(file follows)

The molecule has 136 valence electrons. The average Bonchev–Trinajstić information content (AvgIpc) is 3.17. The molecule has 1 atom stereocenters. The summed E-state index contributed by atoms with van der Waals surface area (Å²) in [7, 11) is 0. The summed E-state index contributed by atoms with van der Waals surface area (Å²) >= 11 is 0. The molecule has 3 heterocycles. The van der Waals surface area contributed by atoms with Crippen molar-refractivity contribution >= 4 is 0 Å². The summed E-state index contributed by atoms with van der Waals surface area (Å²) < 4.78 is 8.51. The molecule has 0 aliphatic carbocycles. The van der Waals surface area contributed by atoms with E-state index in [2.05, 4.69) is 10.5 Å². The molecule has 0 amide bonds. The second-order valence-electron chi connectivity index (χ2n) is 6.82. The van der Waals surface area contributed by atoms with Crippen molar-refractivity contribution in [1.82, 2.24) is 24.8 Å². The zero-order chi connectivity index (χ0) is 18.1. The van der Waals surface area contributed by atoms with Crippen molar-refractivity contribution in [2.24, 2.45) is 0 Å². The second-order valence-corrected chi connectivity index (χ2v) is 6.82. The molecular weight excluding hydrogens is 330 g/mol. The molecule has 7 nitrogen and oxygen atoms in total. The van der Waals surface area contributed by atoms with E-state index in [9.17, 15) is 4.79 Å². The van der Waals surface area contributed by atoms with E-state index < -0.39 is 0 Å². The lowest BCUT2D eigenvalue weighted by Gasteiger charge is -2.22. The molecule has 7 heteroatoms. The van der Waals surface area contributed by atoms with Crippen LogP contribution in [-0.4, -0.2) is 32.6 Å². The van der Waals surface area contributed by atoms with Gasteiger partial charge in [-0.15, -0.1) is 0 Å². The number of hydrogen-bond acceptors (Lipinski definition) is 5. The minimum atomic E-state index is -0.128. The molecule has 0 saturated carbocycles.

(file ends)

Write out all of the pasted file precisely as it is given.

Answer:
The molecule has 136 valence electrons. The average Bonchev–Trinajstić information content (AvgIpc) is 3.17. The molecule has 1 atom stereocenters. The summed E-state index contributed by atoms with van der Waals surface area (Å²) in [7, 11) is 0. The summed E-state index contributed by atoms with van der Waals surface area (Å²) >= 11 is 0. The molecule has 3 heterocycles. The van der Waals surface area contributed by atoms with Crippen molar-refractivity contribution >= 4 is 0 Å². The summed E-state index contributed by atoms with van der Waals surface area (Å²) < 4.78 is 8.51. The molecule has 0 aliphatic carbocycles. The van der Waals surface area contributed by atoms with E-state index in [2.05, 4.69) is 10.5 Å². The molecule has 0 amide bonds. The second-order valence-electron chi connectivity index (χ2n) is 6.82. The van der Waals surface area contributed by atoms with Crippen molar-refractivity contribution in [1.82, 2.24) is 24.8 Å². The zero-order chi connectivity index (χ0) is 18.1. The van der Waals surface area contributed by atoms with Crippen molar-refractivity contribution in [2.24, 2.45) is 0 Å². The second-order valence-corrected chi connectivity index (χ2v) is 6.82. The molecular weight excluding hydrogens is 330 g/mol. The molecule has 7 nitrogen and oxygen atoms in total. The van der Waals surface area contributed by atoms with E-state index in [9.17, 15) is 4.79 Å². The van der Waals surface area contributed by atoms with E-state index < -0.39 is 0 Å². The lowest BCUT2D eigenvalue weighted by Gasteiger charge is -2.22. The molecule has 7 heteroatoms. The van der Waals surface area contributed by atoms with Crippen LogP contribution in [-0.4, -0.2) is 32.6 Å². The van der Waals surface area contributed by atoms with Gasteiger partial charge in [-0.15, -0.1) is 0 Å². The number of hydrogen-bond acceptors (Lipinski definition) is 5. The minimum atomic E-state index is -0.128. The molecule has 0 saturated carbocycles.